Anatomical MRI data from the third visit of the NFB protocol were used to build the Neurofeedback Skull-stripped (NFBS) repository. MRI data were collected on a 3 T Siemens Magnetom TIM Trio scanner (Siemens Medical Solutions USA: Malvern PA, USA) using a 12-channel head coil. Anatomical images were acquired at 1×1×1 mm3 resolution with a 3D T1-weighted magnetization-prepared rapid acquisition gradient-echo (MPRAGE)  sequence in 192 sagittal partitions each with a 256×256 mm2 field of view (FOV), 2600 ms repetition time (TR), 3.02 ms echo time (TE), 900 ms inversion time (TI), 8° flip angle (FA), and generalized auto-calibrating partially parallel acquisition (GRAPPA) acceleration  factor of 2 with 32 reference lines. Anatomical data were acquired immediately after a fast localizer scan and preceded the collection of a variety of other scans , whose description is beyond the scope of this report.
Brain mask definition
Many researchers differ on the standard for what to include and exclude from the brain. Some brain extraction methods, such as brainwash, include the dura mater in the brain mask to use as a reference for measurements . The standard we used was adapted from Eskildsen et al. (2012) . Non-brain tissue is defined as skin, skull, eyes, dura mater, external blood vessels and nerves (e.g., optic chiasm, superior sagittal sinus, and transverse sinus). Cerebrum, cerebellum, brainstem, and internal vessels and arteries are included in the brain, along with cerebrospinal fluid (CSF) in ventricles, internal cisterns, and deep sulci.
NFBS repository construction
The BEaST method (brain extraction based on nonlocal segmentation technique) was used to initially skull-strip the 125 anatomical T1-weighted images . This software uses a patch-based label fusion method that labels each voxel in the brain boundary volume by comparing it to similar locations in a library of segmented priors. The segmentation technique also incorporates a multi-resolution framework in order to reduce computational time. The version of BEaST used was 1.15.00 and our implementation was based on a shell script written by Qingyang Li . The standard parameters were used in the configuration files and beast-library-1.1 (which contains data from 10 young individuals) was used for the initial skull-strip of the data. Before running mincbeast, the main segmentation script of BEaST, the anatomical images were normalized using the beast_normalize script. mincbeast was run using the probability filter setting, which smoothed the manual edits, and the fill setting, which filled any holes in the masks. The failure rate for masks using BEaST was similar to that of the published rate of approximately 29 % . Visual inspection of these initial skull-stripped images indicated whether additional edits were necessary.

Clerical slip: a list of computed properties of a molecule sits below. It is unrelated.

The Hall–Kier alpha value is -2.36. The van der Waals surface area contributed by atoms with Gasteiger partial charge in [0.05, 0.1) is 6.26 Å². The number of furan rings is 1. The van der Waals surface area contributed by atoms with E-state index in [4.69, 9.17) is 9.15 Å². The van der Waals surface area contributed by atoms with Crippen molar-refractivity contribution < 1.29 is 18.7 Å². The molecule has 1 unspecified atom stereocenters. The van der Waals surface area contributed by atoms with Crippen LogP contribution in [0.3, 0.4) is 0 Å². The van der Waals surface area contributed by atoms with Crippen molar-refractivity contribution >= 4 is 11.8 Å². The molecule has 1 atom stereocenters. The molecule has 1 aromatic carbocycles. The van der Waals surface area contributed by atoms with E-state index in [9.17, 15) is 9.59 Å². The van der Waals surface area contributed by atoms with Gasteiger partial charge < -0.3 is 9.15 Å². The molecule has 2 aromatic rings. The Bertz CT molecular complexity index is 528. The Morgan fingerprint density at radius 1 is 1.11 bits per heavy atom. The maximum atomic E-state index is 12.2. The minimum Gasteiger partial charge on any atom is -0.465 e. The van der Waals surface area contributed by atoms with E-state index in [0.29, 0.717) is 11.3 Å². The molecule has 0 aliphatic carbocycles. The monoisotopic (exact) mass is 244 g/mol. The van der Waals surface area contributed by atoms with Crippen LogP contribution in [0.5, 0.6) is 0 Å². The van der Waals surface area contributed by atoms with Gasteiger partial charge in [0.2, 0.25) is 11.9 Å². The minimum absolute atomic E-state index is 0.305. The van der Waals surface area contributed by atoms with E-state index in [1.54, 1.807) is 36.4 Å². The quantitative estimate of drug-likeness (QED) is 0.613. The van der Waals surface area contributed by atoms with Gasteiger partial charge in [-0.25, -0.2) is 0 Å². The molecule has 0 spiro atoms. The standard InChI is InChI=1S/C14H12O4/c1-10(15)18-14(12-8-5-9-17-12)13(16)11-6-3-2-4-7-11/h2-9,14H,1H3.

Manual edits were performed using the Freeview visualization tool from the FreeSurfer software package . The anatomical image was loaded as a track volume and the brain mask was loaded as a volume. The voxel edit mode was then used to include or exclude voxels in the mask. As previously mentioned, all exterior non-brain tissue was removed from the head image, specifically the skull, scalp, fat, muscle, dura mater, and external blood vessels and nerves (see Fig. 1). Time spent editing each mask ranged from 1–8 h, depending on the quality of the anatomical image and the BEaST mask. Afterwards, manually edited masks were used create a NFB specific prior library for BEaST. This iterative bootstrapping technique was repeated until approximately 85 of the datasets were manually edited and all skull-strips were considered acceptable.
For each of the 125 subjects, the repository contains the de-faced and anonymized anatomical T1-weighted image, skull-stripped brain image, and brain mask. Each of these are in compressed NIfTI file format (.nii.gz). The size of the entire data set is around 1.9 GB. The BEaST library created using these images is also available.
The semi-automated skull-stripping procedure was repeated until all brain masks were determined to be acceptable by two raters (BP and ET). Once this was completed, the brain masks were used as gold standard data for comparing different automated skull-stripping algorithms. Additionally, we evaluated the performance of the newly created BEaST library by comparing it to other skull-stripping methods on data from the IBSR  and the LPBA40 .
Many skullstripping algorithms have been developed [6, 7, 14, 18–22], but we focused on FSL’s Brain Extraction Tool (BET) , AFNI’s 3dSkullStrip , and FreeSurfer’s Hybrid Watershed Algorithm (HWA)  based on their popularity.
BET is an algorithm incorporated in the FSL software that is based on a deformable model of the surface of the brain . First, an intensity histogram is used to find the center of gravity of the head. Then a tessellated sphere is initialized around the center of gravity and expanded by locally adaptive forces. The method can also incorporate T2-weighted images to isolate the inner and outer skull and scalp. The bias field and neck setting (bet -B) was used since the anatomical images contained the subjects’ necks. The version of FSL used was 5.0.7.